Turn Your Wish List Into A “Yes” List!
Put your imagination to work and take positive steps to create the life you really want!
“I wish I were thinner. I’d get more dates if I lost thirty pounds.”
“I wish I could lift heavier weights like the other guys in the gym so I don’t look so weak.”
“I wish I had a better job so I could make more money.”
We all do it, imagining how wonderful our lives would be if only . . .
And that’s when our “wish list” begins to grow.
Fueled by rationalizations that our lives would be perfect if circumstances, people, or opportunities were better, or bigger, or newer, we fantasize how our lives would blossom into a perfect mix of success and happiness.
But there’s a hitch in this thought process …
A wish is usually all about the outcome — we want to be thinner, healthier, better looking, more popular, wealthier, stronger, smarter.
But how do we get there?
That’s why they’re called wishes — little wisps of fantasy, without substance, motivation, or any kind of game plan to accomplish the outcome.
A cycle of self-defeating disappointment: Wishes = Fantasy = Failure.
Wishing for what we don’t have centers our focus on what’s missing.
And it keeps our real goals, the things we actually could accomplish, right where they are — in a state of hibernation, never to be fulfilled.
Does that mean we should stop dreaming about a better life?
On the contrary.
It means we need to reframe the way we think about our wishes and dreams, and do it in such a way that allows us to take action and create that better life, waiting for us in the future.
Instead of saying, “I wish I was thin,” which emphasizes a lack of motivation and commitment, try reframing the thought into a question:
“What can I do — what specific actions can I take — to lose weight and live a healthier lifestyle?”
If you really want to supercharge the process, ask yourself the question in a “future-paced” mode.
Imagine you’re one or two years in the future and, as you look back, ask yourself, “How did I become so healthy? What steps did I take to lose the extra weight?”
That’s when the subconscious part of your mind goes to work, sifting and making new connections with your past experiences, education, and skills to offer the most likely options to create the change you want in your life.
It doesn’t matter what you’re currently wishing for — the process is the same.
Whether it’s a new car, a healthier body, or a new relationship. Try jumping ahead into the future and taking a look back as you ask yourself how you got there, and what steps you took along the way that really made the difference.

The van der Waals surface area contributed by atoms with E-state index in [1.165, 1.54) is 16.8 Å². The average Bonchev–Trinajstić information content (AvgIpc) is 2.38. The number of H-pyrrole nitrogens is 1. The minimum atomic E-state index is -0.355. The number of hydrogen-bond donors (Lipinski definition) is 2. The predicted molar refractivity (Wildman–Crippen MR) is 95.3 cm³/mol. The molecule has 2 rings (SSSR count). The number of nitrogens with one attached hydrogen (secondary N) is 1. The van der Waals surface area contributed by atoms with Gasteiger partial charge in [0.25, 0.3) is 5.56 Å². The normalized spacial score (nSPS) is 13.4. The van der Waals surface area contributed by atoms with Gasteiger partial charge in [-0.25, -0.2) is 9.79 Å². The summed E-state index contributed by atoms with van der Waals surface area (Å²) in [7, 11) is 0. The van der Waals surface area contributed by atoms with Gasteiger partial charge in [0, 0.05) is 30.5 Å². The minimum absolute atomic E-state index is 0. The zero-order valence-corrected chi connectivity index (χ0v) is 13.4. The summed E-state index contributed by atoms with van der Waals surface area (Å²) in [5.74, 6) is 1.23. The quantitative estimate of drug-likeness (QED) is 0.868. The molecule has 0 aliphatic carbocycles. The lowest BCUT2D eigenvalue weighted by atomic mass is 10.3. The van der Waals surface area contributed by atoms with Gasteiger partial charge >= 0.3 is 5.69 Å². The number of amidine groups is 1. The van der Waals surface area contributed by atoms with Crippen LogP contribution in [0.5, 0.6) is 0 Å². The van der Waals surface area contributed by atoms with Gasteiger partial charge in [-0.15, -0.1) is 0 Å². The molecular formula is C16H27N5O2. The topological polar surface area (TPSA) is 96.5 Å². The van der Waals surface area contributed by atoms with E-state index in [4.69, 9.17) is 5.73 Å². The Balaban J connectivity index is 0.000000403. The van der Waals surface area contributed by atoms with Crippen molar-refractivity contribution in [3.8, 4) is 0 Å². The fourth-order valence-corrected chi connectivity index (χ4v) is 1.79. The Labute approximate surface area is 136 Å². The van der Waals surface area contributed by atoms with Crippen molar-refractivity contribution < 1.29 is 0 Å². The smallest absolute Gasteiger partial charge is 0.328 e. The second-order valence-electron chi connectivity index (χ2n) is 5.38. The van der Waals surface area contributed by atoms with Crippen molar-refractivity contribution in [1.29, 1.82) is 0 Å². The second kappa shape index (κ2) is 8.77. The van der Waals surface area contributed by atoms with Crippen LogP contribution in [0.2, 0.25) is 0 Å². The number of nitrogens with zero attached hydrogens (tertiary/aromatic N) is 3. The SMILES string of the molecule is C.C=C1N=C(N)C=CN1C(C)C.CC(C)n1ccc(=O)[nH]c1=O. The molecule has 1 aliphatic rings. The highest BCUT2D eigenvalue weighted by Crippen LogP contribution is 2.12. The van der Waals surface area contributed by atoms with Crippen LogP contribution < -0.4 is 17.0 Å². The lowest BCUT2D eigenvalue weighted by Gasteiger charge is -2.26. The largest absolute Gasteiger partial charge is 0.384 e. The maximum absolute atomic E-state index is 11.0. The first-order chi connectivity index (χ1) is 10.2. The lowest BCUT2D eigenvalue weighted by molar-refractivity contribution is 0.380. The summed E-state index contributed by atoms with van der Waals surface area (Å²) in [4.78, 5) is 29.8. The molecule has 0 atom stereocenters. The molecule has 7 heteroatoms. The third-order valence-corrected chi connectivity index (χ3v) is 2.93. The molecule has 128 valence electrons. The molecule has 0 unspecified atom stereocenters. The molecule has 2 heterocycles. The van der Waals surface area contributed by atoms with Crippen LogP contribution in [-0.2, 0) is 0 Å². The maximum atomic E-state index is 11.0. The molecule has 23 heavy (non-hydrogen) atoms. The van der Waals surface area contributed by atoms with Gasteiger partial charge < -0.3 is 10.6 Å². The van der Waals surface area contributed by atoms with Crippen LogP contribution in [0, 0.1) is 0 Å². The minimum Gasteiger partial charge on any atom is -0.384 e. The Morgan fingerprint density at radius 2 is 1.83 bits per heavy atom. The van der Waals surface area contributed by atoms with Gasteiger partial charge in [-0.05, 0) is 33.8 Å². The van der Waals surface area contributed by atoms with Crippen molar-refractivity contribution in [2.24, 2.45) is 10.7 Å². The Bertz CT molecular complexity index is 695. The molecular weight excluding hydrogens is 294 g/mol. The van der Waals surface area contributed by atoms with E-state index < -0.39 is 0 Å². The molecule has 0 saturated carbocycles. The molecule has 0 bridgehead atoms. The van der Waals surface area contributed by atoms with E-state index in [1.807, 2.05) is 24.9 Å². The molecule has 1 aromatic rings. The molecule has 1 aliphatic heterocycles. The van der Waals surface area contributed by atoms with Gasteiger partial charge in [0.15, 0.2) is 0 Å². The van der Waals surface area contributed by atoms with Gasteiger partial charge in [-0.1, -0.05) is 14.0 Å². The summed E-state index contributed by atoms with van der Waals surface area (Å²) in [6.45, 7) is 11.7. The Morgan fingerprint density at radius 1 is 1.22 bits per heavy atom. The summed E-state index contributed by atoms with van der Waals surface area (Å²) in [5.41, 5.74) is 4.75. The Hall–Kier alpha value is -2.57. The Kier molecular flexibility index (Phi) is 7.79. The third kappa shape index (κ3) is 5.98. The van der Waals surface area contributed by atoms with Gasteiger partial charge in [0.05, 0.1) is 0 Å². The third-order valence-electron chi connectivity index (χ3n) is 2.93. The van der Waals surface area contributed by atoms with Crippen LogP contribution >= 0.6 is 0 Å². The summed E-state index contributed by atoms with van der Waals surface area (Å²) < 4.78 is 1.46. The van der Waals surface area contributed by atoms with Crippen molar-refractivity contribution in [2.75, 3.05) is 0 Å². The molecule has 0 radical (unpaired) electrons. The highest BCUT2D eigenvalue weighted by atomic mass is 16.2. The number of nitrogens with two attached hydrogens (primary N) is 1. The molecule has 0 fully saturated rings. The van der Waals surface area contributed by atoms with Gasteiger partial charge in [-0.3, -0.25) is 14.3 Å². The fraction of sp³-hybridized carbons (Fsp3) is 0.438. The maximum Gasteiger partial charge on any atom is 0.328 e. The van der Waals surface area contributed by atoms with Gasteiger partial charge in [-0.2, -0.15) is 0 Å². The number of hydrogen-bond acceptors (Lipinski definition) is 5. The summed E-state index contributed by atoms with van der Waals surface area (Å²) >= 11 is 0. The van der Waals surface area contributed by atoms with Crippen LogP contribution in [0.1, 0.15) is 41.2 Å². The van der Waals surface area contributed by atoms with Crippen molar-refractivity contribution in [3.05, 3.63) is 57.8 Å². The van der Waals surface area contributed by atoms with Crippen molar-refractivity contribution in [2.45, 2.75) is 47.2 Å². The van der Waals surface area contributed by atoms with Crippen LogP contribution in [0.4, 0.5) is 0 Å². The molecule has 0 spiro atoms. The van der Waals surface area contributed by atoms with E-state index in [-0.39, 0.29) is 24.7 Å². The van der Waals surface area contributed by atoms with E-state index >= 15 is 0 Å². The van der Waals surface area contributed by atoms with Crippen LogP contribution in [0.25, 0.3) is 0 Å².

So instead of “wishing” you were a size eight, project yourself a year forward, and look back. Then ask, “What action did I take to lose three sizes and thirty pounds?”
You might have all kinds of ideas pop into your head, like cutting out fattening desserts or eating a piece of fruit instead of two donuts and flavored coffee that leaves you with a sugar crash two hours later.
Feeling motivated but not sure where to begin?
Staying with our weight-loss example, here are a few suggestions for taking those first steps:
Consider new options for healthy diets and realistic exercise plans.
There are plenty of websites, self-help sites, fitness videos, and podcasts to fuel your “Yes!” list.
Replace poor habits with healthier ones.
When those mid-day cravings hit, be prepared with clean, natural, gluten-free, no-sugar-added snacks and nibbles. Have portion-size servings of fresh veggies, fruit, and nuts on hand for easy on-the-go options.
Learn to say “No” — to yourself.
This is a tough one, especially when we feel we deserve a break, a treat, or special consideration. Short-term weakness leads to long-term regret.
Get the idea?
The next time you say “I Wish,” remember it’s much more effective to mentally jump ahead to your future self, then take a look back and discover how you accomplished that goal.
You’ll be surprised what you can achieve once your subconscious is working for you, instead of the other way around.
Jill Reid is a writer and founder of Pathway to Personal Growth, featuring articles on self-improvement, personal success strategies, and tips for living longer and stronger through positive lifestyle choices, and Kitchen Spirit, a health, food, and fitness website. Follow Jill on Medium, Facebook, Twitter, and LinkedIn.